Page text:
The four one-of-one cars are the crowning achievement of this collaboration. The Palace team cooked one up for each of its flagship stores in Tokyo, London, New York, and Los Angeles. “I just really wanted to do a car,” Tanju says. “They’re fun to work with and [Mercedes-AMG] are open to any ideas.” Open to any ideas is the most important qualification when engaging with Palace. Tanju says he came into this second project with Mercedes-AMG with a commitment to “make more eye-catching fades and weirder graphics.” In typical Palace fashion, the graphics are outrageous. Across the rear doors of Tokyo’s AMG G 63 SUV is a horse galloping through space while London’s hatchback features a snarling white tiger on its hood.
This is Palace at its absolute best: teaming up with a serious prestige sports organization and taking the air out of it. The white tiger and the space-ready steed are “stuff that you’d think, “Oh, that would make a kind of funny T-shirt,’” Tanju says. The joke is even better, though, when those graphics are expertly hand-painted atop the shell of a very expensive car. Even Tanju is still a little shocked these cars actually exist. “I think it’s so crazy that [AMG] were like, ‘This is fun and good,’” he says.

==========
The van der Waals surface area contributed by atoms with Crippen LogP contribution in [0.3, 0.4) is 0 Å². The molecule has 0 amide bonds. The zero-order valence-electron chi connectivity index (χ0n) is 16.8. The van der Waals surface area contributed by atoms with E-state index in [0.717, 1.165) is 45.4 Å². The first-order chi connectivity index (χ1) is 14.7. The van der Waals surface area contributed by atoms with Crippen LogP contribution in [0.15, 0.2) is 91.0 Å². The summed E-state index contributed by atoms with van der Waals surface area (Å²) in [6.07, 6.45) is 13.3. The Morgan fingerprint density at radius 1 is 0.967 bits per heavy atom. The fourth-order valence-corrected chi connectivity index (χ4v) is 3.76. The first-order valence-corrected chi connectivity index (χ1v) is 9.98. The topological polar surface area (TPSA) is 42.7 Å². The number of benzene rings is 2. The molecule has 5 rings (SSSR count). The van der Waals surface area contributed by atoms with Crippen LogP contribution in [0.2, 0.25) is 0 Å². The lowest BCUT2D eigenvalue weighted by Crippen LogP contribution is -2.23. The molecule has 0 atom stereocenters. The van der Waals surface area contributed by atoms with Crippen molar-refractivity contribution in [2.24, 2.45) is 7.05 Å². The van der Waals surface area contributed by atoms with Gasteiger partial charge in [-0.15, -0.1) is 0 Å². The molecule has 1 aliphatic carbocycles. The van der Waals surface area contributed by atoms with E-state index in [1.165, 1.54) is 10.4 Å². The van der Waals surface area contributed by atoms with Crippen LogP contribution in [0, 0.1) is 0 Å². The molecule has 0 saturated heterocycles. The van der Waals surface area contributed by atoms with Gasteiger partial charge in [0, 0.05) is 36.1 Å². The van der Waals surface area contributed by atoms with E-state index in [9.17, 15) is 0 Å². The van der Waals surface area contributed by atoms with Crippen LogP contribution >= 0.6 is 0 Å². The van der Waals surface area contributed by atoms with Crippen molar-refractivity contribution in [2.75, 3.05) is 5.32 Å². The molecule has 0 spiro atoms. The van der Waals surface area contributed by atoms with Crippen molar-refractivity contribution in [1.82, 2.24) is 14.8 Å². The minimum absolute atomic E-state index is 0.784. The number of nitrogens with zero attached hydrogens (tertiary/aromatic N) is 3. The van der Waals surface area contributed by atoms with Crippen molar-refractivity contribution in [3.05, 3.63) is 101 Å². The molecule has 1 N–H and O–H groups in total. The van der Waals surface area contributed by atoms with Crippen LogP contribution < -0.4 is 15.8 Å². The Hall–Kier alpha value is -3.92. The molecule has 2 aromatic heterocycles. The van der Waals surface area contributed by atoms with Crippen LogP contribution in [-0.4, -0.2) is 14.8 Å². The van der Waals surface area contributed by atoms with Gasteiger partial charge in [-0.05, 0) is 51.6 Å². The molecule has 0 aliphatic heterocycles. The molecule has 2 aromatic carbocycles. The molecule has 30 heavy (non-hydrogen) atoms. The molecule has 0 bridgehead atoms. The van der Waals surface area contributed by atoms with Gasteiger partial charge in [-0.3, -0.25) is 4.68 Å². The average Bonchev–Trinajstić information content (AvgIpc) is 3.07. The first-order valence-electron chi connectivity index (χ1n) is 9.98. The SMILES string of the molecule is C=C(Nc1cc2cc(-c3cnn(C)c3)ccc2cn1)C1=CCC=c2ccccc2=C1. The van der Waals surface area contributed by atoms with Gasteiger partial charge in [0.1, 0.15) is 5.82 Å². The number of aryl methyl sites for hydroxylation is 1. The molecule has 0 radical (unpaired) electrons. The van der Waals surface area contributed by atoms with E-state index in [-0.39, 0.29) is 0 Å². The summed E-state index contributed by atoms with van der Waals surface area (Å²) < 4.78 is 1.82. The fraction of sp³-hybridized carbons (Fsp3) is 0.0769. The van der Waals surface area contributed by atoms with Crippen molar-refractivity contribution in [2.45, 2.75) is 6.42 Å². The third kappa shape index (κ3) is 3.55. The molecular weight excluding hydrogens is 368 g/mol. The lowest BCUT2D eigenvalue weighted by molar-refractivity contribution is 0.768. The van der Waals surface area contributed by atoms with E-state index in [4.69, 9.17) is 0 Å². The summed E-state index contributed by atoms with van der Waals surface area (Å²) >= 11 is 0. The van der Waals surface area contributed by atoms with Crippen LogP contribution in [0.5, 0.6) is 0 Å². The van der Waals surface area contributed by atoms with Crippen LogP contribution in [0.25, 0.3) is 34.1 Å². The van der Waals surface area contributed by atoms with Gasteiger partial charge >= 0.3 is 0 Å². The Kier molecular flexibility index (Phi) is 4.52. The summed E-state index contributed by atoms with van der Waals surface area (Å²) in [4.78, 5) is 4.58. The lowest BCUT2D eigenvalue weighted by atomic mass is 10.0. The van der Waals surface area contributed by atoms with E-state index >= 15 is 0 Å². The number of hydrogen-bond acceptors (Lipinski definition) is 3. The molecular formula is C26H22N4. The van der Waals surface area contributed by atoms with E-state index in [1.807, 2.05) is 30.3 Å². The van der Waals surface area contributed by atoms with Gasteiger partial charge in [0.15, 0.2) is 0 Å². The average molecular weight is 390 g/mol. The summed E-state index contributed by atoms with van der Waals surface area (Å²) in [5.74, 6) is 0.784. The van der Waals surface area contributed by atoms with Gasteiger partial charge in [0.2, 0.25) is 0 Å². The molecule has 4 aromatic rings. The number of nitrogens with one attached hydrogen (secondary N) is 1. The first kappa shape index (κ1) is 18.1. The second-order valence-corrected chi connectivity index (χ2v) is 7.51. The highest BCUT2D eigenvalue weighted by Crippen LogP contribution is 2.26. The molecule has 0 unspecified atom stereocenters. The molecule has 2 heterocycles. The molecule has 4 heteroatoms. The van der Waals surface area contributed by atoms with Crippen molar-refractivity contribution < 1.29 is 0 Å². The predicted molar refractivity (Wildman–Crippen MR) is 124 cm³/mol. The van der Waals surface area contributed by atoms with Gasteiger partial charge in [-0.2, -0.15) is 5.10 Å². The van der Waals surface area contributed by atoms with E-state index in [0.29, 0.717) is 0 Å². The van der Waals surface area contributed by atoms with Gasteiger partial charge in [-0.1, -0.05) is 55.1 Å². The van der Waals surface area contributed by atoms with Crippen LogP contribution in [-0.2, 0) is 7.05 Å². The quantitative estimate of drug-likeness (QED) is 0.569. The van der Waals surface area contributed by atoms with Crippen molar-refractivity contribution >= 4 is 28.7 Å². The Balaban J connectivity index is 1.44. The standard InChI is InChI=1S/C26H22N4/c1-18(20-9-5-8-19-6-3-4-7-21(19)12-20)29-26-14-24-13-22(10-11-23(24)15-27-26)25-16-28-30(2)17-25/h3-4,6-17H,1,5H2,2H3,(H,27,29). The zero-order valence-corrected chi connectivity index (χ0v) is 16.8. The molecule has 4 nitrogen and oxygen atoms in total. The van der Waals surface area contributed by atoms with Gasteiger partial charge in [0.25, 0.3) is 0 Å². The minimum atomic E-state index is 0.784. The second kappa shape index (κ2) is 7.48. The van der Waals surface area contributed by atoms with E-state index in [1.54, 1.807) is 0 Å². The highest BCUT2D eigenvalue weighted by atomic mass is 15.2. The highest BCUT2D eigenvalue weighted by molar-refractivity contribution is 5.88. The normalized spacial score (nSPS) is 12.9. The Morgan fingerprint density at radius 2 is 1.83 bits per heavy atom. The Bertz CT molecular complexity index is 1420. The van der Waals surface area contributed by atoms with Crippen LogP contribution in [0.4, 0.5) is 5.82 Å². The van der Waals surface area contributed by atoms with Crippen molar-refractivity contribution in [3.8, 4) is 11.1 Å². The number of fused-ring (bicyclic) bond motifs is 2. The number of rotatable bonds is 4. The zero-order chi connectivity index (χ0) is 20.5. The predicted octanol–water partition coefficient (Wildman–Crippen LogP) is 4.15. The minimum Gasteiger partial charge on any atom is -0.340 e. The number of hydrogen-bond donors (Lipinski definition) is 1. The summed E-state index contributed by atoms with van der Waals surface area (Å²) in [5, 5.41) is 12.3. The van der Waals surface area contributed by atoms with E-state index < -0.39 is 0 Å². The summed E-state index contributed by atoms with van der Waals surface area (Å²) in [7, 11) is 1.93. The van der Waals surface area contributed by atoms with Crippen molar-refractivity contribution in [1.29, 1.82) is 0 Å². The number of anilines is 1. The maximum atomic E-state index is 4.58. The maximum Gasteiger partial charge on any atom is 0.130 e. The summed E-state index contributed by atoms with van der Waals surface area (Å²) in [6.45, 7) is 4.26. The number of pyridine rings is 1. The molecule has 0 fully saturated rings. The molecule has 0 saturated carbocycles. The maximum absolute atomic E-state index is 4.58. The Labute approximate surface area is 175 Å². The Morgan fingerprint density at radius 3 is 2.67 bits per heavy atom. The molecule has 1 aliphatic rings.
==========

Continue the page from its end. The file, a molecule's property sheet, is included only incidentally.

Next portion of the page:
Working with Palace requires a good sense of humor. Philipp Schiemer, Mercedes-AMG’s CEO, says that at the beginning of this project with Palace, folks internally felt a little more conservative. “But then we said no,” he says, “because if we are too conservative, it’s nothing special.”
Schiemer is right to seek out that special feeling. While a streetwear brand collaborating with a luxury car company would have been headline-making news a few years ago, brands from the respective industries have been pairing off in droves over the last couple of years. Supreme worked with Lamborhini, Kith partnered with BMW, Aimé Leon Dore made Joey Tribbiani proud with a Porsche collab, and Rhude teamed up with McLaren. Seen from that perspective, if you’re not putting a white tiger on the hood of a hatchback, you’re just another tastefully reworked car with a streetwear logo on it. The attraction between streetwear and car companies is easy to tease out. Folks like Tanju jump at the opportunity to work on a car project and companies like AMG want to enamor the dedicated fanbases that follow these brands. “Sometimes you hear that younger people are less interested in cars than older generations, but I don’t think that is absolutely true,” Schiemer says. “But I think it’s important for automotive companies to get into the environments where younger people circulate. This is one of our ambitious objectives.”